2. In exceptional cases, for example in the event of an application relating to a very long document or to a very large number of documents, the time limit provided for in paragraph 1 may be extended by 15 working days, provided that the applicant is notified in advance and detailed reasons are given.

3. Failure by the institution to reply within the prescribed time limit shall be considered as a negative reply and entitle the applicant to institute court proceedings against the institution and/or make a complaint to the Ombudsman, under the relevant provisions of the EC Treaty.’

 Background to the dispute

5        The applicant, Mr Gerald Steinberg, is the President of NGO Monitor, a non-governmental organisation (NGO) with its headquarters in Jerusalem (Israel).

6        By letter of 23 October 2008, the applicant requested from the Commission of the European Communities, on the basis of Regulation No 1049/2001, access to a series of documents relating to funding decisions for grants to Israeli and Palestinian NGOs under the ‘Partnership for Peace’ (PfP) programme and the European Instrument for Democracy and Human Rights (EIDHR).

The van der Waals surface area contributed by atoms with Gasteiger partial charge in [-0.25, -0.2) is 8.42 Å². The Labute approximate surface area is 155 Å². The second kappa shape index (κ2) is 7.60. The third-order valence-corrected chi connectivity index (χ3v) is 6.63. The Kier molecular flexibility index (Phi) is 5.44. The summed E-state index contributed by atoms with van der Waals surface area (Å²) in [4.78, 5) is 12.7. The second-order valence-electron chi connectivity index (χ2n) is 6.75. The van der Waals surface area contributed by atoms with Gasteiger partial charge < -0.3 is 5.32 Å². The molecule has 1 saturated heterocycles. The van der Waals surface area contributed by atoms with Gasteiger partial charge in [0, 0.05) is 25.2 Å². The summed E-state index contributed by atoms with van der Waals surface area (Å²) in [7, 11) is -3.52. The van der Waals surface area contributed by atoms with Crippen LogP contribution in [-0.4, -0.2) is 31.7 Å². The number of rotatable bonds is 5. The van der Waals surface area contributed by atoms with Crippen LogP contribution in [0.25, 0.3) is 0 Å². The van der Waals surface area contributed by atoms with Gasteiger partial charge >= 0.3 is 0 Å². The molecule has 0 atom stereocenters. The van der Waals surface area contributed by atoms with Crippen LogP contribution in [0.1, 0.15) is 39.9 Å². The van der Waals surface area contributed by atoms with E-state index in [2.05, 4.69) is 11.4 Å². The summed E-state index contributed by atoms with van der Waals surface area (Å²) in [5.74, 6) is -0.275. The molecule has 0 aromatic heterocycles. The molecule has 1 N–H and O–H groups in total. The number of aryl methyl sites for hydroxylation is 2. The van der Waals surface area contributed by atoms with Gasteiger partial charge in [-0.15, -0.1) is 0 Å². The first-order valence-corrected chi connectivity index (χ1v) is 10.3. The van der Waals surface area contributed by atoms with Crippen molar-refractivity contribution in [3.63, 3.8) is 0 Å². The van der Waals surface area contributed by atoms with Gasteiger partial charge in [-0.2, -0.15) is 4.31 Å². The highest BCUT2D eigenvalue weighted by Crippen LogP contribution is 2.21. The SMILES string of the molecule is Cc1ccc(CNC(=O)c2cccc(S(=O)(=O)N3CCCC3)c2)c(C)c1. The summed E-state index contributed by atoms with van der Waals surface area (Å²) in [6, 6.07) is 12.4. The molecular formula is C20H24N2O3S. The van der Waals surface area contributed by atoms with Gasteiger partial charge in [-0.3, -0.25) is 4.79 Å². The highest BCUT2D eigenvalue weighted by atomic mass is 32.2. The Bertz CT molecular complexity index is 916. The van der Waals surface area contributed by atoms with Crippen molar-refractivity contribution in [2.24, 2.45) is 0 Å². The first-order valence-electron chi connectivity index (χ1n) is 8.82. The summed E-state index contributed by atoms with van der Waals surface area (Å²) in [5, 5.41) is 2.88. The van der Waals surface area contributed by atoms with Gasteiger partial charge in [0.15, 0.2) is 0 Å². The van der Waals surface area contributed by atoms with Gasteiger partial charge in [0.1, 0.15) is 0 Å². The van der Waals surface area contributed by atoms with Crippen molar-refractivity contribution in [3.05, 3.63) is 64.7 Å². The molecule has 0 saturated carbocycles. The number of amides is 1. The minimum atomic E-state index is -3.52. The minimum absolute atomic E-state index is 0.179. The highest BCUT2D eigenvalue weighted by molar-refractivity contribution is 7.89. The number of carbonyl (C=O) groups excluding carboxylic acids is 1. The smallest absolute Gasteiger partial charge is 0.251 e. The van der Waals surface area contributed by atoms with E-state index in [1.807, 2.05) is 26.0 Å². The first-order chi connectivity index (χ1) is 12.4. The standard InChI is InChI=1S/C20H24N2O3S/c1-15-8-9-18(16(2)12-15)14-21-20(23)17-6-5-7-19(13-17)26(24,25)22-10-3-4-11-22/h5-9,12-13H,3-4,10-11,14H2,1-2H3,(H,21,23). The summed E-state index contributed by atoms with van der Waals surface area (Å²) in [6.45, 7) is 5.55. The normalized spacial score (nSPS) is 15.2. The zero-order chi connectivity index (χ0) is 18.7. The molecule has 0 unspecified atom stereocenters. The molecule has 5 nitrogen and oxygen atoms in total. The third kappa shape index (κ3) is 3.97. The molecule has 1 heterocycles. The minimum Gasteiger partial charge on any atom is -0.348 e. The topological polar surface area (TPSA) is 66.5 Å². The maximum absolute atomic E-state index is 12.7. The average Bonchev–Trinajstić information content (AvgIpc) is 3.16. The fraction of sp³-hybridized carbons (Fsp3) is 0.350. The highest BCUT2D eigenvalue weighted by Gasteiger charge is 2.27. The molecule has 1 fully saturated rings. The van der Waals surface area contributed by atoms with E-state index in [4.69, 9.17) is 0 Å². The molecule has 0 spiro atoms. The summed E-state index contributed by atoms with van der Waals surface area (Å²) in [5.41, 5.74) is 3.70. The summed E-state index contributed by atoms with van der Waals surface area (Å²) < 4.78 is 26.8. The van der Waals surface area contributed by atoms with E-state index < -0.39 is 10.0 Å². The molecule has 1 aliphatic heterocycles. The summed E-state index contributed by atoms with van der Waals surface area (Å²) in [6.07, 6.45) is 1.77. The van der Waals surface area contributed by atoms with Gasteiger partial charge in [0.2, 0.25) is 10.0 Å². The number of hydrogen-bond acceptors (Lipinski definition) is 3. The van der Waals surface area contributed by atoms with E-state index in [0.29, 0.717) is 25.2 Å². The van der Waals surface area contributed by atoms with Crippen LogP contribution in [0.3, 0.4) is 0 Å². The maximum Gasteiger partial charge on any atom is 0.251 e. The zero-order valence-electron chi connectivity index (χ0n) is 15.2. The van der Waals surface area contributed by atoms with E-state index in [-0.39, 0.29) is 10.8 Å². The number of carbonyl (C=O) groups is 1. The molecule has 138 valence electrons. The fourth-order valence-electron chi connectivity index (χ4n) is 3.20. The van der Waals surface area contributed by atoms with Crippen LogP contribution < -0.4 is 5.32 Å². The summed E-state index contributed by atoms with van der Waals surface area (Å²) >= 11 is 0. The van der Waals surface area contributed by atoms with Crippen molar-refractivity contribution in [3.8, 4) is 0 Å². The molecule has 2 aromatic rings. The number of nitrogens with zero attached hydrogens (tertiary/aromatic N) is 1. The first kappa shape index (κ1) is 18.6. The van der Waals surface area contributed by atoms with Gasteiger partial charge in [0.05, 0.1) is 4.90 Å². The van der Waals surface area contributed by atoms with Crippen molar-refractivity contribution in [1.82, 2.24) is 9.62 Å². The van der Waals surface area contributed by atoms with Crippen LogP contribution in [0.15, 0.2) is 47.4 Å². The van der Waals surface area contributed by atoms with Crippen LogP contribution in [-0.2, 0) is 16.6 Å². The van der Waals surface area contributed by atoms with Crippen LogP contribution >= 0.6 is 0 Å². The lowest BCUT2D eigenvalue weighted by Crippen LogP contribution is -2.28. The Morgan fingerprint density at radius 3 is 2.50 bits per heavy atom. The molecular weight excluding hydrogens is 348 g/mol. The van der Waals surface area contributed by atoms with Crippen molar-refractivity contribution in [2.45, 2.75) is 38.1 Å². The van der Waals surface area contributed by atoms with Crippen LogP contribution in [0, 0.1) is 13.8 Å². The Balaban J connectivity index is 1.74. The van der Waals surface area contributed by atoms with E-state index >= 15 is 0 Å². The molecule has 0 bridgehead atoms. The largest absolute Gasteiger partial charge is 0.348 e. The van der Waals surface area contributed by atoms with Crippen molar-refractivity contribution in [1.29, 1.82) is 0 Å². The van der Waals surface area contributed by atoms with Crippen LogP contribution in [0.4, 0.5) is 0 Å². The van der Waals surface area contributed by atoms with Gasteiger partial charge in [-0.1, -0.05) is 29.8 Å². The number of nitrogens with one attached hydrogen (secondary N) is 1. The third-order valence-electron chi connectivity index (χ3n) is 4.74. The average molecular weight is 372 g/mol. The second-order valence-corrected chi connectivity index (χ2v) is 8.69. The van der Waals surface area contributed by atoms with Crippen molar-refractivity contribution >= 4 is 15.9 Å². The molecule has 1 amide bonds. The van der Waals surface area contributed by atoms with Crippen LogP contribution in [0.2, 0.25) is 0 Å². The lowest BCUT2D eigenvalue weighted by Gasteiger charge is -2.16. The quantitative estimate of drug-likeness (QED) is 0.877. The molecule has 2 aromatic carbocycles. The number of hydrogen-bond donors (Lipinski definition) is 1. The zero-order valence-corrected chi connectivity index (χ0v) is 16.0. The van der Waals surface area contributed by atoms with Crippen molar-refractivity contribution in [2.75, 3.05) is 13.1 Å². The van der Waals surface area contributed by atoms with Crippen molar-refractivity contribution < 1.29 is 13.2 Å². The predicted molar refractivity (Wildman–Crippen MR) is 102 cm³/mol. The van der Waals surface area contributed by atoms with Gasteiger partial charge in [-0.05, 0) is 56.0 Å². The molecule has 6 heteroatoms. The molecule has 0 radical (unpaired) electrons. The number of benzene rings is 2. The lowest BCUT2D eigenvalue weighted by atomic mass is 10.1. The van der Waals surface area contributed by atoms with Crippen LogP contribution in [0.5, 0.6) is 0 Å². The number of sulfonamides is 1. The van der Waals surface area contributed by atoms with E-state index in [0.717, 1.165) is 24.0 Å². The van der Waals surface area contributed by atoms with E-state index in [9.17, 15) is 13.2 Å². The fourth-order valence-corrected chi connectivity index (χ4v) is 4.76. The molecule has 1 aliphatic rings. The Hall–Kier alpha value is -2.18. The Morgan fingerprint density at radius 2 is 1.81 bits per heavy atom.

7        By letter of 21 November 2008 (‘the reply to the initial request’), the Commission refused access to those documents, relying on the exceptions set out in Articles 4(1)(b), 4(2) and 4(3) of Regulation No 1049/2001.

8        By letter of 27 November 2008, the applicant lodged a confirmatory application, within the meaning of Article 7(2) of Regulation No 1049/2001, with the Secretary General of the Commission.

9        By letter of 3 December 2008, the Secretariat-General of the Commission acknowledged receipt of that confirmatory application.